Steady hands and old watches

About 20 years ago, Pedro Romero Ferrer suffered a terrible accident that changed his life forever.

He had been working in industrial plumbing… fixing, installing, and constructing heavy pipelines. One day, he fell from a height of over eight meters. He landed on his feet, but the damage done to them ended his career. He can no longer do heavy lifting. He qualified for compensation from his employer, but he says that do this day, he never got a fifth of what the court declared he was owed.

Finding another job can be impossible in Mexico, and there are few resources for the disabled. The need to be self-sufficient means that Mexicans often find ways to make money in ways that might never occur to us foreigners.

Often this revolves around finding something that can be sold. In Romero’s case, it was a matter of recycling what was around him in the city of Tlanepantla, just outside Mexico City proper. Why “upcycling”? Because he did not nor does he have the resources to invest in large amounts of materials or equipment.

He began simply, taking old aluminum cans to make lamps and knickknack items. But there are other usable items to be found in a major urban environment – in the pop-up flea markets and even just laying on the street.

Romero became drawn to two items in particular, wood and old watch parts. The first was easy to find. Tlalnepantla is far enough from the center of the megalopolis to have some woods, which produce fallen branches and trees, especially during certain seasons. It is urban enough that the city must keep trees trimmed to protect infrastructure, especially power lines. Both of these are Romero’s sources. They are erratic sources that yield highly irregular pieces, but he uses this to his advantage.

Watch parts appeal to his mechanical side. Romero is fascinated by the old-fashioned wind up watches, how something so small and so intricate could have been developed. Although his end products are very different, he works similarly to a watch maker, using a strong magnifying glass to delicatly move the pieces into place. He is also interested in history of the various watches he has used, how they were made, when they were fashionable and who wore them.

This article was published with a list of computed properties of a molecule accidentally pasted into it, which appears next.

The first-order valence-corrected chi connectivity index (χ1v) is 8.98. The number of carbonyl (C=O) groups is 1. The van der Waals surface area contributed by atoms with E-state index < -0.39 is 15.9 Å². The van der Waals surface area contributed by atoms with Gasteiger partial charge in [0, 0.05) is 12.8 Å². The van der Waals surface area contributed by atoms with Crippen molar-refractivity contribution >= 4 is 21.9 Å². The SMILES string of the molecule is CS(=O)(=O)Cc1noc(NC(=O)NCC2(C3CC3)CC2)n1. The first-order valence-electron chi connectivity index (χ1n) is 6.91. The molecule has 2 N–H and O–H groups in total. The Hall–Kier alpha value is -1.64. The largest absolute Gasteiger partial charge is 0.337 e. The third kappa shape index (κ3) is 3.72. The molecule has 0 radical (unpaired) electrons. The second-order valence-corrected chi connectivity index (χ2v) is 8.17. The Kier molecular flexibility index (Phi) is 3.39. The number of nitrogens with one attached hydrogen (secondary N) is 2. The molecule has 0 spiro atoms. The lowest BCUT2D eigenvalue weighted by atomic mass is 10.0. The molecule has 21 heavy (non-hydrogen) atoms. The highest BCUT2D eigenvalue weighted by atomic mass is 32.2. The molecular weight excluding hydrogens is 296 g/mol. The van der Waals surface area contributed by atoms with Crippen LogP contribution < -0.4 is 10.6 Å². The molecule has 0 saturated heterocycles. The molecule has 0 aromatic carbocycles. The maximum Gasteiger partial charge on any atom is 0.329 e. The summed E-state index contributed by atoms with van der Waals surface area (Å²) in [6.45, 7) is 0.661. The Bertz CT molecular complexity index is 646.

Romero makes jewelry and decorative pieces combining wood, the tiny metal parts and resin. The idea came from watching a YouTube video on making a ring from resin, and he figured he could do that. The problem was that the version in the video required a specific type of resin which is very expensive. So, he began to experiment with various combinations to find a more affordable alternative. This he did, but the tradeoff is that his resin has a low flash point. If it is heated too high or too quickly, the piece can literally explode.

The watch parts have been central to making his pieces unique and valued, but it is getting harder to get them. Local markets have fewer and fewer of the purely mechanical watches. Most old watches now are battery powered or even digital. The collectors’ value of wind up watches had gone up, even for those that are beyond repair.

Romero works in a small workshop above his parents’ home where he currently lives. The work is all he has to support his family, which includes four children. He does not live with his children because his parents are elderly and need assistance.

Still he says “The satisfaction of being an artisan is not really from making money. It is the making some something with your hands that brings pleasure to the client.” Before he sends an order, he sends photos of the piece to the client to make sure that they are satisfied with the work. There have been cases where clients have physically expressed their joy at the final result.

Romero does not have a Facebook page for his work, but he does have a personal FB account.  This account has more pictures of his work, even some of the first aluminum cans he decorated way back when, and he can be contacted through that account.

All photos used with permission from the artisan

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